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Roaring Kitty was poised to become a billionaire but GameStop threw a monkey wrench in the plan

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Keith Gill’s spectacular feat of calling a livestream to celebrate with fans becoming a freshly minted GameStop billionaire in real time came crashing down on Friday after the company announced plans to issue new stock. 

The brick-and-mortar retailer specializing in selling physical copies of console video games said in a surprise regulatory filing shortly before trading began that it would unload up to 75 million shares onto investors, cutting short an anticipated market rally in the title.

“We intend to invest the net proceeds from this offering in short-term, investment-grade, interest-bearing securities,” the prospectus stated.

For Gill, better known as Roaring Kitty, the spur-of-the-moment stock sale wiped out earlier pre-market gains leaving it down 15% in pre-market trading.

Instead of hitting the $65-plus threshold likely needed for the value of his stock and options in the company to approach the ten-digit mark, the meme stock fluctuated wildly around the $42 mark.

As a result of the share issue, GameStop also pre-announced results for the first quarter, originally scheduled for Tuesday, showing its net loss narrowing to $32 million from nearly $51 million in the previous year’s period. 

The company did not appear to appreciate becoming a speculative ball of yarn for the faux feline, warning its shares have “experienced extreme volatility” both in price and trading volume “that do not appear to be based on the underlying fundamental of our business.”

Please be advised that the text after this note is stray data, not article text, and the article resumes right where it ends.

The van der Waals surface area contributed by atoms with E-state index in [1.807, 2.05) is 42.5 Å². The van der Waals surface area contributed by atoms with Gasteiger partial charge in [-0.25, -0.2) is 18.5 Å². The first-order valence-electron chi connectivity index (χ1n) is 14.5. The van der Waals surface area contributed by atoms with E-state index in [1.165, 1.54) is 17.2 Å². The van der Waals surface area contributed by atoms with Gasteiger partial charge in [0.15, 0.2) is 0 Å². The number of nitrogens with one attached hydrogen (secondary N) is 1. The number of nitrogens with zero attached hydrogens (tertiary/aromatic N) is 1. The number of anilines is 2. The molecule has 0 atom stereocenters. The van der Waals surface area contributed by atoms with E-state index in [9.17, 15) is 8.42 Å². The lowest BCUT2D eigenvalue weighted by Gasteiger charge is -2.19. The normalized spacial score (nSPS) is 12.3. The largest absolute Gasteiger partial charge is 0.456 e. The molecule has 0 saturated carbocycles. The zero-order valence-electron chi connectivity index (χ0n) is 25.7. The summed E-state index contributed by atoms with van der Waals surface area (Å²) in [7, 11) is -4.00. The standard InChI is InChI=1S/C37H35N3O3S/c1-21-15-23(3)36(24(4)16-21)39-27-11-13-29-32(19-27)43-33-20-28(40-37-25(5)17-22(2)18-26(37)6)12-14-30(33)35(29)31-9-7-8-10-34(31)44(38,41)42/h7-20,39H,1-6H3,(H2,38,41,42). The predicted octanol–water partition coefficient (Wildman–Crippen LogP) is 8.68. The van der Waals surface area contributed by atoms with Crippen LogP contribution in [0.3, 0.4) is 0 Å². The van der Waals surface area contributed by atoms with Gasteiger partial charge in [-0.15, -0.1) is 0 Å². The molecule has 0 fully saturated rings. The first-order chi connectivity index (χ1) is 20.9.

Had Gil, aka Roaring Kitty, decided to exercise his options on his 12 p.m. Eastern livestream, he would have sent brokers scrambling to create millions of shares out of thin air. 

Gil’s strategy of sharing screenshots allegedly showing his positions on social media, or even just related memes, have raised concerns about whether he is exerting so much stress on speculative corners of the stock market that legitimate trading crosses the line to outright manipulation.

As a result, Morgan Stanley’s digital brokerage arm, E*Trade, has reportedly considered whether to remove Gill from its platform to protect its reputation. 

“Oh I have no doubt that the SEC is already looking at this, investigating it as possible market manipulation. But here’s the key point,” former SEC commissioner Michael Piwowar told CNBC on Friday, “there’s nothing obvious about what he’s doing that is illegal under the current rules.” 

There’s a catch to Roaring Kitty’s fortune

There is a catch to Gill’s paper fortune in GameStop, however. 

To reap the rewards of any gains, Gill needs to exit his position at as high a price as possible. Average trading volumes, however, are likely not high enough to sustain that kind of intense selling pressure from a whale of his size. Far from digesting the transaction, the market would almost certainly choke on the surplus shares. 

Barring a clever trading strategy, Roaring Kitty might not have been a paper billionaire for long. 

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